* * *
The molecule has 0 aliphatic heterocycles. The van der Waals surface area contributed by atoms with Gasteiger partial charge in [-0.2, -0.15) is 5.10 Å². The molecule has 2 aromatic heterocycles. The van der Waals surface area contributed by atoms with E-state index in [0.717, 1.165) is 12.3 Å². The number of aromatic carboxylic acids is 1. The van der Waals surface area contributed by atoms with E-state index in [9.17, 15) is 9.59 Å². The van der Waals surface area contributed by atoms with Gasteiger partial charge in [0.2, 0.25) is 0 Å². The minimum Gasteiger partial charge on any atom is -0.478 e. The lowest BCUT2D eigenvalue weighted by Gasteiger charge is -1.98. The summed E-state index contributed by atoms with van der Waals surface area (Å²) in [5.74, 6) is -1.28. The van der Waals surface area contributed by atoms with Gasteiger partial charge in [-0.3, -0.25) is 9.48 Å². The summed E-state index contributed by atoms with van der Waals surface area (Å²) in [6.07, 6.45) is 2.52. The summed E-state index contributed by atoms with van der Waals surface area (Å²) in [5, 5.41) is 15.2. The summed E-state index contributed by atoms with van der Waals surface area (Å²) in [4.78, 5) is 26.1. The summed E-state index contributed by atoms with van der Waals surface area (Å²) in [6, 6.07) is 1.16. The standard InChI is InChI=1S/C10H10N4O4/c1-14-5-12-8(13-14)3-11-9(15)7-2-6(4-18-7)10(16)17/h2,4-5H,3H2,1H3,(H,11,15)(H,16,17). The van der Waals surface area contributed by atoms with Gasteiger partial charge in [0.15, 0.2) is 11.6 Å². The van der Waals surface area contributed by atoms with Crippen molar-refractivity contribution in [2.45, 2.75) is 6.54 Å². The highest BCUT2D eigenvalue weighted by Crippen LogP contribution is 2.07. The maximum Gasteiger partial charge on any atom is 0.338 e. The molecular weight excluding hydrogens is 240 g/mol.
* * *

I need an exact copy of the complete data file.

The molecule has 0 aliphatic heterocycles. The van der Waals surface area contributed by atoms with Gasteiger partial charge in [-0.2, -0.15) is 5.10 Å². The molecule has 2 aromatic heterocycles. The van der Waals surface area contributed by atoms with E-state index in [0.717, 1.165) is 12.3 Å². The number of aromatic carboxylic acids is 1. The van der Waals surface area contributed by atoms with E-state index in [9.17, 15) is 9.59 Å². The van der Waals surface area contributed by atoms with Gasteiger partial charge in [0.2, 0.25) is 0 Å². The minimum Gasteiger partial charge on any atom is -0.478 e. The lowest BCUT2D eigenvalue weighted by Gasteiger charge is -1.98. The summed E-state index contributed by atoms with van der Waals surface area (Å²) in [5.74, 6) is -1.28. The van der Waals surface area contributed by atoms with Gasteiger partial charge in [-0.3, -0.25) is 9.48 Å². The summed E-state index contributed by atoms with van der Waals surface area (Å²) in [6.07, 6.45) is 2.52. The summed E-state index contributed by atoms with van der Waals surface area (Å²) in [5, 5.41) is 15.2. The summed E-state index contributed by atoms with van der Waals surface area (Å²) in [4.78, 5) is 26.1. The summed E-state index contributed by atoms with van der Waals surface area (Å²) in [6, 6.07) is 1.16. The standard InChI is InChI=1S/C10H10N4O4/c1-14-5-12-8(13-14)3-11-9(15)7-2-6(4-18-7)10(16)17/h2,4-5H,3H2,1H3,(H,11,15)(H,16,17). The van der Waals surface area contributed by atoms with Gasteiger partial charge in [0.15, 0.2) is 11.6 Å². The van der Waals surface area contributed by atoms with Crippen molar-refractivity contribution in [2.45, 2.75) is 6.54 Å². The highest BCUT2D eigenvalue weighted by Crippen LogP contribution is 2.07. The maximum Gasteiger partial charge on any atom is 0.338 e. The molecular weight excluding hydrogens is 240 g/mol.